By Tatiana Nekhaeva
Specialists from the Natural Resources and Environmental Protection Ministry and the National Academy of Sciences are applying to the Ramsar Bureau to gain status for these sites as wetlands of international importance. The Deputy Natural Resources and Environmental Protection Minister, Anatoly Lis, believes the move will help attract more tourists.
Currently, nine Belarusian sites enjoy Ramsar status: Sporovsky, Srednaya Pripyat, Zvanets, Omalnskie Bolota (Marshes), Osveysky, Yelnya, Kotra and Prostyr reserves, and Berezinsky Biosphere Reserve. Belarus and Ukraine have established a cross-border Ramsar area while Sporovsky Reserve was the first territory in Belarus to be included in the list of wetlands of international importance, celebrating its 20th birthday this year.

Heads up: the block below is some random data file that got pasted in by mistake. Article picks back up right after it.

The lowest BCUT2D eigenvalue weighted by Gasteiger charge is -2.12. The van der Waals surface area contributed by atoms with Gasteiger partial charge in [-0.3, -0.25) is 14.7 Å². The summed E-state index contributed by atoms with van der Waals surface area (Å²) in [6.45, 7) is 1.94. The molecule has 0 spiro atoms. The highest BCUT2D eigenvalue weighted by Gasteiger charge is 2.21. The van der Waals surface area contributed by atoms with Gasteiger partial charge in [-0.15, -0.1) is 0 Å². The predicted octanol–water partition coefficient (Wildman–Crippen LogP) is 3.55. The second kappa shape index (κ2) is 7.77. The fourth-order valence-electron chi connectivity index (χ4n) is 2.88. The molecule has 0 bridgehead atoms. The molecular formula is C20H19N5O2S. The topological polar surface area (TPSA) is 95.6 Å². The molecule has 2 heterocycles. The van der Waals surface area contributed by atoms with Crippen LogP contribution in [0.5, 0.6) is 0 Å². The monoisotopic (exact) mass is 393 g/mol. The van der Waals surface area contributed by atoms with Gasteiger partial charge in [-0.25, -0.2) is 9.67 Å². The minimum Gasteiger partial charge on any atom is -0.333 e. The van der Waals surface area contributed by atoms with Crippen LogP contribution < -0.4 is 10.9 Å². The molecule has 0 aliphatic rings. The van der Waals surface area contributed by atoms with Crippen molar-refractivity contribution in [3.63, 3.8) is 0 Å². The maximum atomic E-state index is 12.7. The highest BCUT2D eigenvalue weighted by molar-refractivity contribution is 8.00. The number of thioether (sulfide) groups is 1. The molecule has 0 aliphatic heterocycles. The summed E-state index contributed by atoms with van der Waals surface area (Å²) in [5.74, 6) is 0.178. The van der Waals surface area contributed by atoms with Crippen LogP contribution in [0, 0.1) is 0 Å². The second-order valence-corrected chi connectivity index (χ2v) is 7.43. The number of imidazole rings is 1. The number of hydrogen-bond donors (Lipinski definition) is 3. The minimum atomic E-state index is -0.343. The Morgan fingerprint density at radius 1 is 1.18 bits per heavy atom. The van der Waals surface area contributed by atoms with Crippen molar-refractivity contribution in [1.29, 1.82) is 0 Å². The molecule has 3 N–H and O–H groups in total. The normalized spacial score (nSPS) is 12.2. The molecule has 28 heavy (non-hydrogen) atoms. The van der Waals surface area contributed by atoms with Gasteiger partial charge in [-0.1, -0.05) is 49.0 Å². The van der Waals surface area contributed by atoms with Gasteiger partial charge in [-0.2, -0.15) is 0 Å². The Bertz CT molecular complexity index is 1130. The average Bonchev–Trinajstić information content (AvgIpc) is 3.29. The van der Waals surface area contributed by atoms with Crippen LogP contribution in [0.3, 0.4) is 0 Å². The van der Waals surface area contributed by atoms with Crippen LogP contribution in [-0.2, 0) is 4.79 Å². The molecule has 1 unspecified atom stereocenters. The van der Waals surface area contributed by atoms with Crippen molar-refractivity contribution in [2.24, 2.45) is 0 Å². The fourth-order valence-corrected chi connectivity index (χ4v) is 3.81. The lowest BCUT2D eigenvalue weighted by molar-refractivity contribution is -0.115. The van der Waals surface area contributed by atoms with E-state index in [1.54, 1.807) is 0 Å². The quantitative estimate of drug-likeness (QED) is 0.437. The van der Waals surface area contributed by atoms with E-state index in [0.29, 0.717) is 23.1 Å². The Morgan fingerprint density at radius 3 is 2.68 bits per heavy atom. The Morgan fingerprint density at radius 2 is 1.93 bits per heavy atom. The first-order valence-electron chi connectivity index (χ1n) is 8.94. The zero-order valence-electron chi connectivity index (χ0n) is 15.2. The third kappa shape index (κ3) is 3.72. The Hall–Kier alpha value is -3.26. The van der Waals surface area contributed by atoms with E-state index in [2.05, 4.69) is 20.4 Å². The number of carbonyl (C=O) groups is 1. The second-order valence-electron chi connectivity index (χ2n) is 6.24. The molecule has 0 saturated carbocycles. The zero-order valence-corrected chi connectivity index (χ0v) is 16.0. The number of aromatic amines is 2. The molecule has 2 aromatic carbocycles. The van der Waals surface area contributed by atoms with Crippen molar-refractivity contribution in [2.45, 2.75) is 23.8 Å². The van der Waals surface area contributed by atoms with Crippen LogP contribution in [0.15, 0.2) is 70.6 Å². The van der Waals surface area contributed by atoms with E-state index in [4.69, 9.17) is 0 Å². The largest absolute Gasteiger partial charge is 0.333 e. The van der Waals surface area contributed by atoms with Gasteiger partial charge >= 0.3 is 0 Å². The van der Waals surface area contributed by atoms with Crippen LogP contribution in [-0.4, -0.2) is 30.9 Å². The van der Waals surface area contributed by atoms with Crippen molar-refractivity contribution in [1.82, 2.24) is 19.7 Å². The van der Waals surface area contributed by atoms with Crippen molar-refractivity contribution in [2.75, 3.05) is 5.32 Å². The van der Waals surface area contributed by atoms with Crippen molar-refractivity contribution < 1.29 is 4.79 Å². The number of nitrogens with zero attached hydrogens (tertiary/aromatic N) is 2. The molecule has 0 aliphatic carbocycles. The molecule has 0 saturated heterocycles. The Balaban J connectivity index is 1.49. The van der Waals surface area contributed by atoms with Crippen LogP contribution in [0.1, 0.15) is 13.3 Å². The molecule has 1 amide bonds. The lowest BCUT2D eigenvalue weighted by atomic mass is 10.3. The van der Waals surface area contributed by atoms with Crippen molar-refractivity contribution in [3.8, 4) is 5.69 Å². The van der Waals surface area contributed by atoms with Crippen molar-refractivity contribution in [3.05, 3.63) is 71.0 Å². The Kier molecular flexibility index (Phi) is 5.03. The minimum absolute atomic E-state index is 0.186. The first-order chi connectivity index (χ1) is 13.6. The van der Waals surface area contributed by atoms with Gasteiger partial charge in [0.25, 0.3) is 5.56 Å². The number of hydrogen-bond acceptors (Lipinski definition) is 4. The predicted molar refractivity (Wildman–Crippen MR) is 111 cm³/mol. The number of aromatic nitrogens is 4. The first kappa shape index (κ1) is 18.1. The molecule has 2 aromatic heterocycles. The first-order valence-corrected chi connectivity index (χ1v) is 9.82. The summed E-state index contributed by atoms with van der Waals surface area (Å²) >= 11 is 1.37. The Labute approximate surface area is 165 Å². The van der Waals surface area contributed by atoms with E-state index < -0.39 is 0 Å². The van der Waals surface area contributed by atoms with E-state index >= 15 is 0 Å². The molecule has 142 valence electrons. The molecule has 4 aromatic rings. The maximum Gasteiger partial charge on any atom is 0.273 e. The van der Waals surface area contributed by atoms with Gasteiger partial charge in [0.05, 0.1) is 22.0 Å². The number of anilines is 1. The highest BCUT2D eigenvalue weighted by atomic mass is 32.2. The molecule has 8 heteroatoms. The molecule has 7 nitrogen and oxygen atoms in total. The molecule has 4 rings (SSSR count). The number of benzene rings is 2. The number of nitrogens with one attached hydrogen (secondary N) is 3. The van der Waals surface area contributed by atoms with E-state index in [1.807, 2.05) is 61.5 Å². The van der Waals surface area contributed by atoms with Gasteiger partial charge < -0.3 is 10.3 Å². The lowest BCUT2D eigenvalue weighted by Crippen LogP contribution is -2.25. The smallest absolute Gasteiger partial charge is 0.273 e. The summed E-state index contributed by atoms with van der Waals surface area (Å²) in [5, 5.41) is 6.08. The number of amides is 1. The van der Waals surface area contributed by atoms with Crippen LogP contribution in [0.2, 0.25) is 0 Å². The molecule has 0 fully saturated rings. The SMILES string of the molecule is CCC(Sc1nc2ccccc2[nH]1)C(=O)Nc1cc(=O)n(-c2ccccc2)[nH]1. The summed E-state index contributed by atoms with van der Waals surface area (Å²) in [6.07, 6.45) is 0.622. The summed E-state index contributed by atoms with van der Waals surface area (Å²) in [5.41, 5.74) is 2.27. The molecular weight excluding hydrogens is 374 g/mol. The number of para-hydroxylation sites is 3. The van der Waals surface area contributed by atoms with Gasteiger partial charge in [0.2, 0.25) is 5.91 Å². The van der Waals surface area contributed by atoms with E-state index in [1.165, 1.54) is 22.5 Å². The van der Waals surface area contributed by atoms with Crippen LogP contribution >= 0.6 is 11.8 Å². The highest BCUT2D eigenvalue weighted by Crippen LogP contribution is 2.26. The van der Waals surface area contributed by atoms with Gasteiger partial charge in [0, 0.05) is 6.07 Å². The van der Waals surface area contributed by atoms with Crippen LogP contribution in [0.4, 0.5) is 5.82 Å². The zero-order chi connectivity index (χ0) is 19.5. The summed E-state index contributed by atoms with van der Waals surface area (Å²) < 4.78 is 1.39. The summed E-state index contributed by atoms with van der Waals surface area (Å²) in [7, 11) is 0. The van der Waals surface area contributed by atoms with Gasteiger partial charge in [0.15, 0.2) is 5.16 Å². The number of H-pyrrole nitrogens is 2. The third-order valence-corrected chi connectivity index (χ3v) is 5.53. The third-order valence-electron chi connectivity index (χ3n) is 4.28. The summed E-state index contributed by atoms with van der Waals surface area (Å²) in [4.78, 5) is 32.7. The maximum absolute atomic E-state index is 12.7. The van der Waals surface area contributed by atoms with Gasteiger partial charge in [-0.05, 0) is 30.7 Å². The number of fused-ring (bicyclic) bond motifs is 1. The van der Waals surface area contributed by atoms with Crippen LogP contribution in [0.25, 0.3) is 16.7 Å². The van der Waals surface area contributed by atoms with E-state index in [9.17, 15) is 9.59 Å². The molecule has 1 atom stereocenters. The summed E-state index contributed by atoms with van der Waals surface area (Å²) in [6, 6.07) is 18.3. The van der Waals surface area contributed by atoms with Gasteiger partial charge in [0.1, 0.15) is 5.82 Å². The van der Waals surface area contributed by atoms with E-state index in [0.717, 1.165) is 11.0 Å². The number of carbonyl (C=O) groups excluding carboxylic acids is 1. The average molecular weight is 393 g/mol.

The Ramsar Convention (the Convention on Wetlands of International Importance, especially Waterfowl Habitats) was signed in Ramsar, Iran, in 1971, aiming to preserve and ensure the reasonable use of all wetlands. To date, 160 countries have become signatories, with Belarus joining in 1999.
As Mr. Lis notes, loss of wetlands could exacerbate global climate change. In Belarus, these territories occupy large areas, so the country is keen to ensure their proper preservation.